In your introductory chemistry classes you will have to become familiar with a number of the early models of atoms, which represent scientists' early concepts of the structure of atoms. One of these models is the Bohr model, in which atoms consist of a positively charged nucleus surrounded by rings of electrons that orbit the nucleus in a system similar to the solar system. One of the best ways to learn about atomic models is to create them yourself, which you can easily do with styrofoam balls and pipe cleaners.
- Styrofoam balls (two different sizes)
- Paint (three colors)
- Pipe cleaners
- Glue (optional)
Look at a periodic table to determine the number of protons, neutrons and electrons in the atom that you wish to model. The bigger number on the periodic table for a particular atom is called the atomic mass and is equal to the sum of the number of protons and neutrons. The smaller number is equal to the number of electrons. Therefore, for beryllium, which has the numbers "4" and "9.01218," there must be four protons, four electrons and five neutrons (9 - 4 = 5).
Separate the larger styrofoam balls from the smaller ones. Paint four of the larger styrofoam balls in one color and five of them in another color. Allow them to dry.
Paint four of the smaller styrofoam balls in a third color and allow them to dry.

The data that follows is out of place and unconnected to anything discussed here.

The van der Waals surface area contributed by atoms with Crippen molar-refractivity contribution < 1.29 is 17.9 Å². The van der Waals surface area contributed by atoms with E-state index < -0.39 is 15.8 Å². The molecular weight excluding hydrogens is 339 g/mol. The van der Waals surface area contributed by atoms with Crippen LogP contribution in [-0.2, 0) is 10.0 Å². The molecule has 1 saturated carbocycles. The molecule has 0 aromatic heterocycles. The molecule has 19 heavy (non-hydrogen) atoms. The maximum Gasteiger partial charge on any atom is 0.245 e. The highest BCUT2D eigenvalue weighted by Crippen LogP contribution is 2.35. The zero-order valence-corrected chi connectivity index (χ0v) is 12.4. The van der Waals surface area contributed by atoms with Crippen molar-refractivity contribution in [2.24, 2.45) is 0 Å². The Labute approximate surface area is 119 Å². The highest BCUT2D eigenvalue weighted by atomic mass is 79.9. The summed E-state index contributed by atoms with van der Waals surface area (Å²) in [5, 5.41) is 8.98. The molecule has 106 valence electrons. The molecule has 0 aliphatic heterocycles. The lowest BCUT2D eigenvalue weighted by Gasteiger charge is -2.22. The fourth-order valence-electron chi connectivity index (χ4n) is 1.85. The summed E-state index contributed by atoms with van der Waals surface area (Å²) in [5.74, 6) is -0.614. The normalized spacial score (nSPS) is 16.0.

Connect the styrofoam balls in Step 2, which represent protons and neutrons, to each other in a cluster, using toothpicks.
Create two electron orbits with pipe cleaners. Each orbit should consist of a circle with two of the smaller styrofoam balls from Step 3, representing electrons, strung on it on opposite ends.
Place the electron orbits around the balls representing protons and neutrons. Connect the electrons to the proton and neutron ball with toothpicks in order to keep the whole model together. Cement the toothpick connections with glue, if necessary.
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About the Author
Tricia Lobo has been writing since 2006. Her biomedical engineering research, "Biocompatible and pH sensitive PLGA encapsulated MnO nanocrystals for molecular and cellular MRI," was accepted in 2010 for publication in the journal "Nanoletters." Lobo earned her Bachelor of Science in biomedical engineering, with distinction, from Yale in 2010.